It seems far more reasonable to assumed that EAR was young and that he was still in some kind of towing or auto wrecking work in Contra Costa County. He had his old notebook handy at one point. It wasn’t used for business since he would have had his own clipboard, but for some reason, whatever the circumstances, he had it with him and wrote down “Teachers Leasing” quickly. The word under it must have been written first, for it seems that the writer extended the hastily scribbled “y” and marked back and forth over the word. It looks like “Reno” or “Rental” or “Rent” or maybe “Rodeo,” the last an East Bay town near Concord.

While it would probably not reveal a shortcut to EAR’s identity, the next step is to find where Teachers Services Corp. had its lots in northern and southern California.  If there was major liquidation, wreckers over the state may have been picking up cars over a period of 1980-81 in So. Cal.


*         *          *

For 25 years Gian J. Quasar has investigated a broad range of mysterious subjects, from strange disappearances to serial murders, earning in that time the unique distinction of being likened to “the real life Kolchak.” However, he is much more at home with being called The Quester. “He’s bloody eccentric, an historian with no qualifications who sticks his nose into affairs and gets results.” He is the author of several books, one of which inspired a Resolution in Congress.




EAR/ONS Speaks

The composite above, dated July 12, 1979, tells us what EAR looked like at a Danville condo, his last known attack in northern California. It was here, near Sycamore Valley Road, that some pages of notepaper and a map was found. EAR had fled the botched attack on a couple and must have hurried back to his car, ripped open the door and got in. Theoretically, this must be how the pages got sucked out of the car and left on the sidewalk. It’s a confused moment in EAR history. But we do know that the bloodhounds traced his scent to this location. There the police found the notepaper.

If the writing on these pages is from EAR, then we can still hear him speak today. Only the victims remember the voice– hissing, snarling, angry, through clenched teeth. He went far to disguise his voice. You all know my theory: that he had a distinctive voice and had to disguise it.  My POI, and also some composites, shows signs of a heavy under or crossbite.

But though we cannot hear his voice, let’s assume these are his words. Let’s have a look at his voice in writing.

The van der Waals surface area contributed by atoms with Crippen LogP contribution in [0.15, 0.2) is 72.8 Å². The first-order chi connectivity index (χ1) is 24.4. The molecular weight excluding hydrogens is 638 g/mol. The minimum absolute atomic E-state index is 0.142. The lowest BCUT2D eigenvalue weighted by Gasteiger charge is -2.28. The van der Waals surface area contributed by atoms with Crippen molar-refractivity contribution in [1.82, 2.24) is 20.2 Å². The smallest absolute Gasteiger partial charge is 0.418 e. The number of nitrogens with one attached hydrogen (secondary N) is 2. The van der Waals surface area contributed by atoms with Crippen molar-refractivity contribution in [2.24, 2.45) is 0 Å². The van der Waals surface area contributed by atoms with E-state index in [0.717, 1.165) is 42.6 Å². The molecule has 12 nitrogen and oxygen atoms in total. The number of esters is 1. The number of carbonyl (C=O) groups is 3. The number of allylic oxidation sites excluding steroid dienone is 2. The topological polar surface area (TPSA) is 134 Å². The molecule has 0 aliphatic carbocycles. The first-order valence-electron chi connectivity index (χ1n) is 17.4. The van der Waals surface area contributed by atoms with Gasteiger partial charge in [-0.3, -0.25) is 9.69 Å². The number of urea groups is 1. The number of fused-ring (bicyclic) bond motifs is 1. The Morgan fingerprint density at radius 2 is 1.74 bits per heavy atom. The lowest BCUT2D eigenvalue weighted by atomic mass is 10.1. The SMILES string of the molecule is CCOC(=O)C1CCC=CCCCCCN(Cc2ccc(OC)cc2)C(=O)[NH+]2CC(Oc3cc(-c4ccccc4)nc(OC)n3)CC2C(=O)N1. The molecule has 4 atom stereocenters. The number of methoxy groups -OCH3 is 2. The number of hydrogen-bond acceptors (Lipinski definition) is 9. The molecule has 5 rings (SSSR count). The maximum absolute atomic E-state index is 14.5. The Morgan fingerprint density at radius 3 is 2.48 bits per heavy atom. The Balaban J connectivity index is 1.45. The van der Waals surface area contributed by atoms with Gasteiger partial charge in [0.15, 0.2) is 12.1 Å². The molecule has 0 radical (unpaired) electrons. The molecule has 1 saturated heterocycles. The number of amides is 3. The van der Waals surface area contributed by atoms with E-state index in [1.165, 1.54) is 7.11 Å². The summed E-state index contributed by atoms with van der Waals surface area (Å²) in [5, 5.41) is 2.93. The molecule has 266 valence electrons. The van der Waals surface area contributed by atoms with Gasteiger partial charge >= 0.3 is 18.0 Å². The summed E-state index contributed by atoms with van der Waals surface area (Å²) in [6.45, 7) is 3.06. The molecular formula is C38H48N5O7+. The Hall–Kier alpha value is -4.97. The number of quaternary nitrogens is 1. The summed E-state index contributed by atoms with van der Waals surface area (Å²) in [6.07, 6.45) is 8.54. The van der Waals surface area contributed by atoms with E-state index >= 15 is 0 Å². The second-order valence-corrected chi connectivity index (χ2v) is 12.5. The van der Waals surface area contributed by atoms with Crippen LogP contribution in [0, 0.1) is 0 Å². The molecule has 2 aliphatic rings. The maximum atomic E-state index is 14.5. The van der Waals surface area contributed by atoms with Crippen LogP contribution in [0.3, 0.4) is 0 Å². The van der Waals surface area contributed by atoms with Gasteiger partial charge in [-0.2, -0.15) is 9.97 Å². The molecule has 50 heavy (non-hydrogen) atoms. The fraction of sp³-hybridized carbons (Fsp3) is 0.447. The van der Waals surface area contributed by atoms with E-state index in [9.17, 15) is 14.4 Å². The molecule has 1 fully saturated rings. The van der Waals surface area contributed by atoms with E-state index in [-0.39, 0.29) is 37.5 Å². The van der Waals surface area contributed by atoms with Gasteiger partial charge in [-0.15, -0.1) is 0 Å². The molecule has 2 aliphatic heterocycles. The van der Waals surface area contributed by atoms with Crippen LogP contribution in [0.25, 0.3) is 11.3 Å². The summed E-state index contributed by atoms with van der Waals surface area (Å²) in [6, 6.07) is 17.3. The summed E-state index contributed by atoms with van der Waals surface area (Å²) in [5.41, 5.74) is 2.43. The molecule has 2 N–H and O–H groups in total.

One of the pages.  It shows a few distinctive characteristics.

One, as is obvious in the word “important” and “enbaressed,” he used “n” instead of the correct “m.” This suggests a dialectal but popular pronunciation for the words, one that I’ve noticed from friends that come from the foothills of California.  He might have spoken these words in that manner, but the writer also shows the habit of writing “m” as “n” sometimes  even though in the same word elsewhere he writes it out correctly. An example is “ashamed.”  He writes it once correctly and then once as “ashaned.” He also writes “blane” though he obviously is using “blame” as a substitute for damn — “dad-blame” is a rustic substitute of goddamn, quite a frontier one actually. His letter goes on to talk about General Custer, so it seems he had an interest in the old west.

“Sentence” is frequently written instead of the correct plural “sentences.” This would not be something reflected in his speech, but he didn’t seem to catch the plural often. “Mad” and “mader” are easily noticed. Periods are absent, as are capitals at times. “Disgusted” is spelled “discusted”– another indication of how he pronounced words. Yet he spells “horrid” correctly, not a word commonly used by American youth at the time.

Robert Neville adjusted an old police composite to give us a living image. EAR is often shown morose with a long face and lower jaw that both witness and artist had trouble envisioning.

Just what was this written for? Though it is diary-like it is also looks like an assignment. While EAR used every word in the book when assaulting his victims, the writing is noticeable for no cussing, aside from “blame.” This doesn’t fit EAR unless, of course, this was written when he was quite young. If so, when was this written?

As he  expresses on his first page, he felt his 6th grade year ruined his life. It was the worst year of his life, so this is clearly written afterward. But when? The first photo easily accessed shows my POI in sophomore year, morose, no smile, his jutting lower lip and jaw obviously hiding an underbite or crossbite that he seems sensitive to, and it makes for an unusual depression by his mouth on the side.


The writing on the notepaper is not that of a 19 year old (or anybody older than my POI). This suggests that the notepaper was perhaps “recycled”– some old school notebook, the blank pages from which EAR now used to draw his maps of prospective communities on his hit list. Some old school notepad in which his writings never saw the light of day but remained therein until the mistake in Danville.


As usual, EAR grouped his Contra Costa County strikes. It is after No. 48 that EAR, in fleeing, left behind (apparently) the notepaper and map where he got in his car and darted off.